As a Remainer (but wanting strong reform of the EU) i want to acknowledge the good news about the economy doing well (although how would it be doing if we were still in the EU?), and also the great news about Nissan in Sunderland (although have to ask at what price – what deal has Mrs May made with the head of Nissan).
    I hope Brexit works. But I strongly think we’re still going to have to contribute to the EU, whether Brexit works out great or not. Because by contributing to the EU we’re contributing to the geopolitical future of the continent, that affects us in terms of economics, peace and security.

  52. NickC
    Posted October 27, 2016 at 11:01 am | Permalink

    John, Wherever did you find such an unbiased view of Brexit from among the civil servants? What with Messrs Hamfisted and Carnage at the levers (ha!) it’s a wonder we have any economy left.

  53. Peter D Gardner
    Posted October 27, 2016 at 11:09 am | Permalink

    Being an administrator and manager rather than a leader, Mrs May is highly susceptible to the Dame Doolittles, which permeate her advisers. She will want to be loyal to them and use them to protect her from the public barbs being aimed at her. UKRep in Brussels went native a long time ago. So too the London based civil service has become a colonial office of the EU Commission – the EU is far bigger, more challenging and worthwhile than the paltry concerns of UK, like the reversionary independence movement in Scotland – a bunch of peasants by any measure, and who cares for heavens sake? – and where’s the career in that? No, Europe is where it’s at.

    Again as an administrator and manager, Mrs May is indulging in paralysis by analysis. UK needs incisive leadership to cut through the nonsense, the optimisers. No successful commander in political or military strategy has ever had perfect information. UK needs a prime minister with leadership qualities, a vision of where to take Britain as an independent sovereign nation, the insight to see how to cut through the porridge of advice and uncertainty served up by inadequate advisers and the grit to act decisively and the determination to see it through to completion.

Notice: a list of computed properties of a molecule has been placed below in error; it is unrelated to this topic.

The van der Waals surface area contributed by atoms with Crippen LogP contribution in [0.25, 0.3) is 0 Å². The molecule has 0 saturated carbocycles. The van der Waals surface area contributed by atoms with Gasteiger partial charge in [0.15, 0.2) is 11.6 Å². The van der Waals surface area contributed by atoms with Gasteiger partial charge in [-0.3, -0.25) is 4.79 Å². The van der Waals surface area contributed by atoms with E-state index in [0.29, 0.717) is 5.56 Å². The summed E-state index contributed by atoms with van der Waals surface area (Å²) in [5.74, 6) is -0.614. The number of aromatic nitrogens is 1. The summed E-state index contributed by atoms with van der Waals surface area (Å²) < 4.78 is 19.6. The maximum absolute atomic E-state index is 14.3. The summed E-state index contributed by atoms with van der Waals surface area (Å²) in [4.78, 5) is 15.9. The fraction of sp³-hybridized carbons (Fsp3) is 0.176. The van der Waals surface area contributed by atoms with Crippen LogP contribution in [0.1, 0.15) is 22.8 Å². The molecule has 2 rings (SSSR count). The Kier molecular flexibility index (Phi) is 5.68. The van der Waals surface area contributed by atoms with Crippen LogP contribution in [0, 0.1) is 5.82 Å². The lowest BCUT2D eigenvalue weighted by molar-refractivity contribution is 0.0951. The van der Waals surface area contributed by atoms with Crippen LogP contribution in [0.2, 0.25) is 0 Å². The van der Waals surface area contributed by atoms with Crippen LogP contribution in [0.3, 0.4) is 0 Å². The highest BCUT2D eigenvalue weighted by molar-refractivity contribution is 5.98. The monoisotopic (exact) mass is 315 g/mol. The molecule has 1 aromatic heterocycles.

It is said, cometh the hour, cometh the man. Well, where is he?

  54. ian
    Posted October 27, 2016 at 11:13 am | Permalink

    I dare say that the two governments will be looking after the few instead of the many as usual, ie banks, big business and of cos the elite and they will make sure it cost you a petty penny .

  55. Kevin Lohse
    Posted October 27, 2016 at 11:48 am | Permalink

    Delicious. Posted to Facebook.

  56. WingsOverTheWorld
    Posted October 27, 2016 at 11:51 am | Permalink

    The Dame is entitled to her opinion, but that is all it is – opinion. What is troubling to me is that she is spouting a number of assumptions as facts and expecting the Civil Service to follow them without question. Its her position and the abuse of such to pursue her own political agenda which may not align with the elected leadership, that is the real issue here.

  57. David Edwards
    Posted October 27, 2016 at 11:51 am | Permalink

    The referendum has certainly revealed some domestic problems, allegorically or otherwise, with our decision making process. Now revealed, it’s actually dealing with these problems that I suspect will take time and considerable diligence by our parliament to correct, if it is even correctable.

  58. forthurst
    Posted October 27, 2016 at 11:53 am | Permalink

    “…going into detail about replacement regimes in agriculture, fishing, competition law, aviation and many other areas which will need certainty.”